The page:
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Aperture 2.0 On Track To Be Ideal Real Estate Photography Application

May 19th, 2008

Recently I was listening to the TWIP podcast where Alex Lindsay (a plug in developer), Fred Johnson (Lightroom product manager) and Richard Harrington (author of Aperture 2.0 Apple Pro: Training Series) were discussing the new plug-in architecture in Aperture 2.0 and how the design philosophy of Aperture is different than Lightroom. The discussion turned on some lights for me about the probability of ever having a plug-in for Lightroom that would correct barrel distortion and converging verticals:

  1. Lightroom still does not have a plug-in SDK (System Developers Kit). It has an export SDK but no plug-in SDK. This is largely a result of the philosophy underlying Lightroom that all modifications must be “nondestructive” and “reversible”. This philosophy makes the job of building a lens-distortion filter for Lightroom like the one built into Photoshop and Photoshop Elements, difficult or near impossible.
  2. Aperture 2.0 has a plug-in SDK that allows 3rd party developers to make Aperture plug-ins to do anything to the image and stack the modified image back with the original image.

Why should you care? Because both Lightroom and Aperture are ever so close to being the only application a beginning real estate photographer would ever need. The missing piece is that Lens distortion filter in PS and PSE. If either application had that small bit of functionality it would me the ideal real estate photography application.

After listening to the TWIP podcast I did some research into the kind of plug-ins are available for Aperture. The one that immediately caught my eye as Fisheye-Hemi by Image Trends. This plug-in already does the same sort of thing that the Lens-Distortion filter I want in Aperture or Lightroom.

I purchased a copy of Aperture 2.1 and I’m going to be following Aperture developments more closely.

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7 Responses to “Aperture 2.0 On Track To Be Ideal Real Estate Photography Application”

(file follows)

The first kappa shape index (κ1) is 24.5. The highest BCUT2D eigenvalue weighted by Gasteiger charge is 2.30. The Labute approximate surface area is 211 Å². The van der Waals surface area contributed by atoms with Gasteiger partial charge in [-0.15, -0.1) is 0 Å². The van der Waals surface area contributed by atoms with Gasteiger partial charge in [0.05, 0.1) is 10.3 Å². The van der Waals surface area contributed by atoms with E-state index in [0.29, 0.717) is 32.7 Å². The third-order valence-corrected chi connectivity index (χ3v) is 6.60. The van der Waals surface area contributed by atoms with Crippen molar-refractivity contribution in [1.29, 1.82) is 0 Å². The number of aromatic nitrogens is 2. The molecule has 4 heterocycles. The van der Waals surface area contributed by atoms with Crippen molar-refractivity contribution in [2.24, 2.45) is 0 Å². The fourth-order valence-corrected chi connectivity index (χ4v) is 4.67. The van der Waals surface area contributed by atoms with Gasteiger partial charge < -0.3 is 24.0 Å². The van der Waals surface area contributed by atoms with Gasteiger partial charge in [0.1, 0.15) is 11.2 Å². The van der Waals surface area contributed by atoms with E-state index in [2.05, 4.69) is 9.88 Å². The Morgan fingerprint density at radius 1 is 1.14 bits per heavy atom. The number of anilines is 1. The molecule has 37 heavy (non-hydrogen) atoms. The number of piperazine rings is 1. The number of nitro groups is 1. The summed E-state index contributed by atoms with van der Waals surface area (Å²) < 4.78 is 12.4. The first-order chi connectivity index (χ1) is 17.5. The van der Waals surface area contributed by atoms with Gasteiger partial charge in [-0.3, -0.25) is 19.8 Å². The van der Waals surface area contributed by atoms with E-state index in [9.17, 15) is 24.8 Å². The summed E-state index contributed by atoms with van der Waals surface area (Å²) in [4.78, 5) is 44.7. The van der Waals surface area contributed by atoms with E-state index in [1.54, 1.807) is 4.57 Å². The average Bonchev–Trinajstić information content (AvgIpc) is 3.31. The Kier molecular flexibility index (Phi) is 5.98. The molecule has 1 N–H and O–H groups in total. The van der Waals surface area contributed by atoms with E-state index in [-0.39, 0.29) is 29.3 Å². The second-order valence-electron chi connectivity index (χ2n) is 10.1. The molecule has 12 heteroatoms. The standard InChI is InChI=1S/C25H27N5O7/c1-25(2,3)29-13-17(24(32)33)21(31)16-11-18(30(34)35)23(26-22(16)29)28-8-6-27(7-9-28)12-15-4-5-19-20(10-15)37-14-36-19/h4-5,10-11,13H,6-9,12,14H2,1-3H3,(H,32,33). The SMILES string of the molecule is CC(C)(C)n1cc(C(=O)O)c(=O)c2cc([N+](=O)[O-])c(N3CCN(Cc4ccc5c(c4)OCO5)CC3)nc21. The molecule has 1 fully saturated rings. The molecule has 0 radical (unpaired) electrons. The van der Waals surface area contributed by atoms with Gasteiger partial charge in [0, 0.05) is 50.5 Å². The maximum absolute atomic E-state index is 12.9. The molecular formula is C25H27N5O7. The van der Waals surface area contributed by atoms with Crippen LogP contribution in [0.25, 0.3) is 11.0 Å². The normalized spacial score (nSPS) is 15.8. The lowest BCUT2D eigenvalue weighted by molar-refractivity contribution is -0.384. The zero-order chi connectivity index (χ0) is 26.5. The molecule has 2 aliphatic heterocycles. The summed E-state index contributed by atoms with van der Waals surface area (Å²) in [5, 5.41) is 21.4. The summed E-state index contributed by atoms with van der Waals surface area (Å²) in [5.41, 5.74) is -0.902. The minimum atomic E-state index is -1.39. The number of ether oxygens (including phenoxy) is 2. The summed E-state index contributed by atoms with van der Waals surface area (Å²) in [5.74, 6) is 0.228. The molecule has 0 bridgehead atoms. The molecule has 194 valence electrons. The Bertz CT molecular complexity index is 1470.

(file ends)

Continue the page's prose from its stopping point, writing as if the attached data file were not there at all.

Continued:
• Larry,

    Thanks for the Fisheye-Hemi info because I saw the PS plug-in has been updated from the version I’m using and downloaded it. It was a “Hot Pick” in the NAPP reviews section of PhotoShopUser magazine a while back and works pretty good. Mostly I use it in the smaller bedrooms and baths where it allows me to show 3.5 walls to provide what I call maximum visual data. Once you get used to the slight bowing where the walls meet the ceiling, the rest is proportioned the way they should be (beds, windows, etc).

    Thanks for keeping us updated on these things.

    Mike

  • LensFix is another plugin that could be valuable for us RE photographers.

  • If your workflow involves Adobe Photoshop (and if not, why not?!!!), then the issue of distortions becomes a mute one.
    There is a Plug-in called PT Lens that is one of the best around.
    PT Lens can automatically correct for known distortions in your lens, as it reads the image EXIF data, so it knows what body & lens you shot the image with.

    I gave Lightroom the arse recently, in favour of Capture NX.
    The quality of my finished images has taken a significant leap forward.

    I have been meaning to try DxOptics, and I might as well give Aperture a look as well. It will be interesting to see if either of these applications can render a Nikon RAW image better than the appalling job LightRoom does of it.

  • […] Source and Read More: photographyforrealestate.net […]

  • I find DxO Optics Pro the best solution as a can batch process all my RAW files in one go and this corrects distortion etc and exports all my images to tif, DMG or JPEG or all three in separate folders whilst I do something else. The vignetting correction seems perfect on the Sigma 10-20mm and is way better than Lightroom

  • @Phil – I get a lot of feedback that DxO saves time with it’s ability to do lens correction in batch mode.

  • Yes, I wish it had been available for my old S2 Pro and lens combo a few years earlier. With DxO, I set up one photo with the settings I want and click on Copy Setting, then select all the other images and click Paste Setting. I then run through any that need white balance correction with the browser window and adjust as an additional setting and copy/paste again to those affected images, then run the batch process for the whole lot

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